Magnetic resonance imaging (MRI) is the diagnostic tool that offers the most sensitive, non-invasive way of imaging the brain, spinal cord and other areas of the body.
1. MRI scanner; 2. Magnet; 3. Radio frequency coil; 4. Patient table
In people with MS, the immune system attacks the protective covering of the nerves (known as myelin), causing inflammation and damage. The specific sites of damage are called lesions. MRI scans are used to visualize the lesions caused by MS, which show up as white or dark grey plaques.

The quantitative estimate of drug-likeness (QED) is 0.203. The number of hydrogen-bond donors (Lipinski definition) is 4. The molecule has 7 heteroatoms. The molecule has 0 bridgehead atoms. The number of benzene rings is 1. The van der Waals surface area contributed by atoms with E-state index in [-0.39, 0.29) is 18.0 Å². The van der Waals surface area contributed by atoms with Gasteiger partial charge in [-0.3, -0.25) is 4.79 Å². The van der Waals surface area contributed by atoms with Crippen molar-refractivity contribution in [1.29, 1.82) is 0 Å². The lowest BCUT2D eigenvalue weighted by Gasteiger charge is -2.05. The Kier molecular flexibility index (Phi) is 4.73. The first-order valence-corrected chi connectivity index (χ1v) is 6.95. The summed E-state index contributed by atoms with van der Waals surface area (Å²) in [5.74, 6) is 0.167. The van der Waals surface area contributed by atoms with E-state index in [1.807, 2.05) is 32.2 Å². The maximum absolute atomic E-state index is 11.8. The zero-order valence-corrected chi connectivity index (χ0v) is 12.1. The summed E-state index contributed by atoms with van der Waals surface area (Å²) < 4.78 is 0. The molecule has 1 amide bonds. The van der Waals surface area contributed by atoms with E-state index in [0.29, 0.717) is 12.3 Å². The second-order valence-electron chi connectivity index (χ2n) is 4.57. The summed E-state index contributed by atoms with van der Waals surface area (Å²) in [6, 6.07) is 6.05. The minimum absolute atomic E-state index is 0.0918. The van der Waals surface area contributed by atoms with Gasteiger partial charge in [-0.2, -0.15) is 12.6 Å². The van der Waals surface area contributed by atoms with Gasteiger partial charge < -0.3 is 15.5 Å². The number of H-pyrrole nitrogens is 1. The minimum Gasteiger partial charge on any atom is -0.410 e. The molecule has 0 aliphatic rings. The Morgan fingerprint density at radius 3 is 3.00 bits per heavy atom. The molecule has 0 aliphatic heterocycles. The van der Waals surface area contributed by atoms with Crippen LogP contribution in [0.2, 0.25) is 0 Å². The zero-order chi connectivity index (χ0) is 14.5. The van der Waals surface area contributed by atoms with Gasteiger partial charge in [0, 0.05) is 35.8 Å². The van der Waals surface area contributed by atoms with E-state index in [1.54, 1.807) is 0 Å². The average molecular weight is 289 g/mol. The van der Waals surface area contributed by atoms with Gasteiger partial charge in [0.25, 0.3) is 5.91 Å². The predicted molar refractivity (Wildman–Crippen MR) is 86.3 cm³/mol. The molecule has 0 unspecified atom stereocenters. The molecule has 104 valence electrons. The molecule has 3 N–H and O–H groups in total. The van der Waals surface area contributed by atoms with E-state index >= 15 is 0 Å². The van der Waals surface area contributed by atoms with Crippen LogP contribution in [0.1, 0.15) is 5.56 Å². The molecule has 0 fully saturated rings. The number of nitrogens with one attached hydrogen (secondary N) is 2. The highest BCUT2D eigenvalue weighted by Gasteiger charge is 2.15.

MRI is the preferred imaging method to help establish a diagnosis of MS and monitor the course of the disease.
Unlike a conventional x-ray, MRI doesn’t use radiation. Instead it uses magnetic fields and radio waves to measure water content in tissues – regular and abnormal.
The types of MRI used – most commonly T1- and T2- weighted scans – measure resonance in different ways.